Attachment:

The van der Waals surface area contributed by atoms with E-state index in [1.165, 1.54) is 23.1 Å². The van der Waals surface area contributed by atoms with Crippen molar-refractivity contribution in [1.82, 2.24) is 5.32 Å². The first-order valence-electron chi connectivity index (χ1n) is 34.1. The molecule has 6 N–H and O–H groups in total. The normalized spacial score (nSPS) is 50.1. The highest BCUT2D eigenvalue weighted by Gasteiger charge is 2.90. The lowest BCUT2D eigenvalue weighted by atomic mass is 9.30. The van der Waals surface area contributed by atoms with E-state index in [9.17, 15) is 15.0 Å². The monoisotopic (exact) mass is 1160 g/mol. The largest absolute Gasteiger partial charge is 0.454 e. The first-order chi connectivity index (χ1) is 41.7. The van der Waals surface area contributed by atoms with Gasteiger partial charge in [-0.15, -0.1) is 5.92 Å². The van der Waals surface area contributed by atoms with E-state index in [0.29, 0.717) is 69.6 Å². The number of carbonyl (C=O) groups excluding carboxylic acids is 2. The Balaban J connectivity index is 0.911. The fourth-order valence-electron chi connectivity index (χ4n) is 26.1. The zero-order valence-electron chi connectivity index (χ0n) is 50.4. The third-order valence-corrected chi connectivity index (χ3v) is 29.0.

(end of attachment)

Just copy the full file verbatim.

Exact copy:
The van der Waals surface area contributed by atoms with E-state index in [1.165, 1.54) is 23.1 Å². The van der Waals surface area contributed by atoms with Crippen molar-refractivity contribution in [1.82, 2.24) is 5.32 Å². The first-order valence-electron chi connectivity index (χ1n) is 34.1. The molecule has 6 N–H and O–H groups in total. The normalized spacial score (nSPS) is 50.1. The highest BCUT2D eigenvalue weighted by Gasteiger charge is 2.90. The lowest BCUT2D eigenvalue weighted by atomic mass is 9.30. The van der Waals surface area contributed by atoms with E-state index in [9.17, 15) is 15.0 Å². The monoisotopic (exact) mass is 1160 g/mol. The largest absolute Gasteiger partial charge is 0.454 e. The first-order chi connectivity index (χ1) is 41.7. The van der Waals surface area contributed by atoms with Gasteiger partial charge in [-0.15, -0.1) is 5.92 Å². The van der Waals surface area contributed by atoms with E-state index in [0.29, 0.717) is 69.6 Å². The number of carbonyl (C=O) groups excluding carboxylic acids is 2. The Balaban J connectivity index is 0.911. The fourth-order valence-electron chi connectivity index (χ4n) is 26.1. The zero-order valence-electron chi connectivity index (χ0n) is 50.4. The third-order valence-corrected chi connectivity index (χ3v) is 29.0.